How To Paint Retribution Battle Mages: Guide Part 2
On to part 2 of the painting guide for Retribution Battle Mages. If you haven’t read part 1, check it out here.
Step 7 – The Cloth
To start the cloth, I basecoat it with Knarloc Green, from the GW Foundation line. I water it down just a little to get a smooth coat.
Try not to get any on the armor, but don’t worry about getting it on the leather parts.
After this is dry, I give it a relatively heavy drybrush of Camouflage Green.
When I say ‘heavy drybrush’ I don’t mean a lot of paint on the brush. It may seem faster to just drybrush with more paint on the brush but that is where the sloppy look of most drybrushing comes from. To make the effect more subtle you really want to wipe what appears to be all the paint off of the brush.
The circled part in the picture is the last of my wiping off of the paint from my brush. You can barely see it in the thumbnail but if you click on it you can see how little paint is actually coming off.
Then, you just have to be patient but drybrushing on the model for a longer period of time to build up the color.
Whenever I drybrush, it’s like this and the description of how heavy the drybrush is refers to how long to drybrush, not really how much paint is on the brush. If I’m really going to slop it on, I usually use the term overbrush, as incorrect a terminology as that may be. See my Bane Knight guide for an example of that.
Anyway, next I add a light drybrush of Dead Flesh.
Next, I put on a wash of Thraka Green, the GW premixed wash.
Finally, I do another wash of a 50/50 mix of Devlan Mud and Thraka Green.
I love using washes over drybrushes as I think it really smooths the highlights. If you know you’re going to wash over your drybrushing, make the drybrush color more extreme than you normally would.
Step 8 – Leather
The last section to paint is the leather straps and outlines. I painted the edges and the buckles on the cloth and the bottom sections of their boots as the leather color but it really was a pain so feel free to skip that and leave it green. Also, this is the last block of color, so you have to be the most careful here not to get it on any of the painted sections.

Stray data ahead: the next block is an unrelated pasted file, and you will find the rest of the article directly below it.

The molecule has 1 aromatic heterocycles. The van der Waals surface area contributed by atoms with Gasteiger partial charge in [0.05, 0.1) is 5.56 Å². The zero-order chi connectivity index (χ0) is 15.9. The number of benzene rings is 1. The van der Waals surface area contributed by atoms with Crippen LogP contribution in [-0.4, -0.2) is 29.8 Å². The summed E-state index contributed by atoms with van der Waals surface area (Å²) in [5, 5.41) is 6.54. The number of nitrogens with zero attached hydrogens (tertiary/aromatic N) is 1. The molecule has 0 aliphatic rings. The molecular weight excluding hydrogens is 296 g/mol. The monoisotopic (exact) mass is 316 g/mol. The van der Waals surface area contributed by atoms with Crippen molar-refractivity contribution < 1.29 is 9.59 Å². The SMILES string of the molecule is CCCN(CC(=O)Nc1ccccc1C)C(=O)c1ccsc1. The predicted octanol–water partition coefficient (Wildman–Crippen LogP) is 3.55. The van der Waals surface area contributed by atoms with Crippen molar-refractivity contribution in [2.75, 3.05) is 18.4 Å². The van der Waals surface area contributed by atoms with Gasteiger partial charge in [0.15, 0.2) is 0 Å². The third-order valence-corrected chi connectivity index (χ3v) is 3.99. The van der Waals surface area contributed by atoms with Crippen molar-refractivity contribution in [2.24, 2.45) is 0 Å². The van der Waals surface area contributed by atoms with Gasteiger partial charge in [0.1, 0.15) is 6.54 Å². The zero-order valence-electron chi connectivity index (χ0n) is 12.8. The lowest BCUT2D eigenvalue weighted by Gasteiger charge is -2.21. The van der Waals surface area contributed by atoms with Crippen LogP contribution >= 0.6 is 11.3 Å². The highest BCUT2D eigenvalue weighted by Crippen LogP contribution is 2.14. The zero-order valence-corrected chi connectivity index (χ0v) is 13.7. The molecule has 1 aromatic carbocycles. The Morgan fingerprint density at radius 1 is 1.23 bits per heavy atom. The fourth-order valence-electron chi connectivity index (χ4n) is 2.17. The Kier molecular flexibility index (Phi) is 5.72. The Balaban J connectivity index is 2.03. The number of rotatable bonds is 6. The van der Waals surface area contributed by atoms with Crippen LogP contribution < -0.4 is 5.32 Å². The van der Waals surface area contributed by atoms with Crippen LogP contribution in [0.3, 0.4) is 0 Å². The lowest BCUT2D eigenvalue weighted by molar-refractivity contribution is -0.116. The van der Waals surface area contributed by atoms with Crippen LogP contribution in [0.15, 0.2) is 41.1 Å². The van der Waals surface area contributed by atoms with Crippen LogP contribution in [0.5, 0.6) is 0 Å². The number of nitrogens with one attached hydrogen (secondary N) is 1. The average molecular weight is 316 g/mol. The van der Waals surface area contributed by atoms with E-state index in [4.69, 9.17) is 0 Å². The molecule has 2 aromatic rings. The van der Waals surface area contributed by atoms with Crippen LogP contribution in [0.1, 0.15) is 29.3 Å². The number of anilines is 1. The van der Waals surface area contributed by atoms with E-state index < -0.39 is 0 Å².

I basecoated this with a 50/50 mix for Charred Brown and Stonewall Grey(Scorched Brown and Fortress Grey in GW colors).
Next, just wash it with a 50/50 mix for Devlan Mud and Badab Black.
I kept these a little bland and darker to really draw the attention to the armor.
Step 9 – Skin
First, I basecoated the skin with Pale Flesh. I actually had to do three thin coats to get it smooth.
I’m using a different model from the unit for this example since the leader’s hood makes the skin difficult to show.
Next, give the skin a wash of Ogryn Flesh, the GW wash. This will give it a reddish hue, which I don’t like as the finished product, but it’s a nice base.
Finally, wash the skin with a 50/50 mix of Devlan Mud and water.
Step 10 – Eyes
This step is totally optional and if you’re concerned with it, just skip it. No need to mess up the nice flesh you just did.
First, shade the eye sockets with black.
Next, put a dot of white in the center of the sockets. The goal is to have a ring of black around the white.
Finally put a vertical black line through the center of each white dot.
I’m not going to lie, I usually miss so what happens with the first eye usually dictates where the model is looking. If I get the black line on the right of the eye, I try to duplicate that on the second eye. Same if it accidentally goes on the left. This just makes it look like he’s looking left or right. This guy is just a little cross eyed but I like to think that he’s looking intently straight ahead at his forcebolt target.
Step 11 – Armor Touchups
By this point, you probably have some rogue paint on your nice white armor. Even if you don’t, those grey and purple washes could use some clean up. The final step is to take a nice thin white and clean up the mistakes, clean up the washes and maybe hit some sharp highlights on the armor.
If you don’t feel like you can be this careful, the model will still look pretty good without it, so don’t worry too much.
And we’re done. I haven’t done the bases or the matte varnishing yet. Chances are not many people have these bases so I didn’t bother adding that part in.
The matte varnish will take a little bit of the shine out of the washes. If you want you can also hit the gems with some gloss varnish. Some people like the look, some don’t. I probably won’t do it.
Here are some pictures of the finished unit.
If anyone has any questions or comments, please leave them here or email me at firstname.lastname@example.org. Also, please let me know if anyone actually uses this guide.